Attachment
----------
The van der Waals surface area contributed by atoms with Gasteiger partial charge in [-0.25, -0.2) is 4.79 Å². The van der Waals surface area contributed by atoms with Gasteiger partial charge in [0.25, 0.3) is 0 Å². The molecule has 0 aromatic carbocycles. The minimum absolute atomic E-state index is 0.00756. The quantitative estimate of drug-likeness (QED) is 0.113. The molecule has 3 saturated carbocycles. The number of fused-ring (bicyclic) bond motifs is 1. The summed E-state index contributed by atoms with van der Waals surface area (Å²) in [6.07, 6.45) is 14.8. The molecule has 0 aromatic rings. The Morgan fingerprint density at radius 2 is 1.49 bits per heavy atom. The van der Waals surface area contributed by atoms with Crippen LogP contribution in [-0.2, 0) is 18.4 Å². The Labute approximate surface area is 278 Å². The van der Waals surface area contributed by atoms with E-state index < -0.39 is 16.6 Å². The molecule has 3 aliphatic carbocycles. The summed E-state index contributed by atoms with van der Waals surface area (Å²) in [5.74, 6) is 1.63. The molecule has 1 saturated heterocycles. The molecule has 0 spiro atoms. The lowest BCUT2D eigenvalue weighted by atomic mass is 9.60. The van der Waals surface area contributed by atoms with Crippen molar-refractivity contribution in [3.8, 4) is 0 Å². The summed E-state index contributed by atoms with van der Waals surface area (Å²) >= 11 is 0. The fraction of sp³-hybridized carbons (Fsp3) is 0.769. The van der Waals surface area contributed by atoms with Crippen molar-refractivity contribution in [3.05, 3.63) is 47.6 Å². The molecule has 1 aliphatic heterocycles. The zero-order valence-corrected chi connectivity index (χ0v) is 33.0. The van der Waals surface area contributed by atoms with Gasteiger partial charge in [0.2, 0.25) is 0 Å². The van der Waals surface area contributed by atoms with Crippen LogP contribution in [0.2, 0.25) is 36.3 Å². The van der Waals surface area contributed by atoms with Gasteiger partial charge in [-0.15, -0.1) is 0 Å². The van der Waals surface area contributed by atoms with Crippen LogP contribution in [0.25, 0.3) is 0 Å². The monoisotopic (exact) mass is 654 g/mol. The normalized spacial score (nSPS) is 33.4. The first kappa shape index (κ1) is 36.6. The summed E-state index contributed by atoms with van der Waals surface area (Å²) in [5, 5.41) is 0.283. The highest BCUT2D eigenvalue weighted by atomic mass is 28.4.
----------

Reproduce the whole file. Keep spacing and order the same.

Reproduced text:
The van der Waals surface area contributed by atoms with Gasteiger partial charge in [-0.25, -0.2) is 4.79 Å². The van der Waals surface area contributed by atoms with Gasteiger partial charge in [0.25, 0.3) is 0 Å². The molecule has 0 aromatic carbocycles. The minimum absolute atomic E-state index is 0.00756. The quantitative estimate of drug-likeness (QED) is 0.113. The molecule has 3 saturated carbocycles. The number of fused-ring (bicyclic) bond motifs is 1. The summed E-state index contributed by atoms with van der Waals surface area (Å²) in [6.07, 6.45) is 14.8. The molecule has 0 aromatic rings. The Morgan fingerprint density at radius 2 is 1.49 bits per heavy atom. The van der Waals surface area contributed by atoms with Crippen LogP contribution in [-0.2, 0) is 18.4 Å². The Labute approximate surface area is 278 Å². The van der Waals surface area contributed by atoms with E-state index < -0.39 is 16.6 Å². The molecule has 3 aliphatic carbocycles. The summed E-state index contributed by atoms with van der Waals surface area (Å²) in [5.74, 6) is 1.63. The molecule has 1 saturated heterocycles. The molecule has 0 spiro atoms. The lowest BCUT2D eigenvalue weighted by atomic mass is 9.60. The van der Waals surface area contributed by atoms with Crippen molar-refractivity contribution in [3.8, 4) is 0 Å². The summed E-state index contributed by atoms with van der Waals surface area (Å²) >= 11 is 0. The fraction of sp³-hybridized carbons (Fsp3) is 0.769. The van der Waals surface area contributed by atoms with Crippen molar-refractivity contribution in [3.05, 3.63) is 47.6 Å². The molecule has 1 aliphatic heterocycles. The zero-order valence-corrected chi connectivity index (χ0v) is 33.0. The van der Waals surface area contributed by atoms with Gasteiger partial charge in [0.2, 0.25) is 0 Å². The van der Waals surface area contributed by atoms with Crippen LogP contribution in [0.2, 0.25) is 36.3 Å². The van der Waals surface area contributed by atoms with Gasteiger partial charge in [-0.15, -0.1) is 0 Å². The van der Waals surface area contributed by atoms with Crippen LogP contribution in [0.25, 0.3) is 0 Å². The monoisotopic (exact) mass is 654 g/mol. The normalized spacial score (nSPS) is 33.4. The first kappa shape index (κ1) is 36.6. The summed E-state index contributed by atoms with van der Waals surface area (Å²) in [5, 5.41) is 0.283. The highest BCUT2D eigenvalue weighted by atomic mass is 28.4.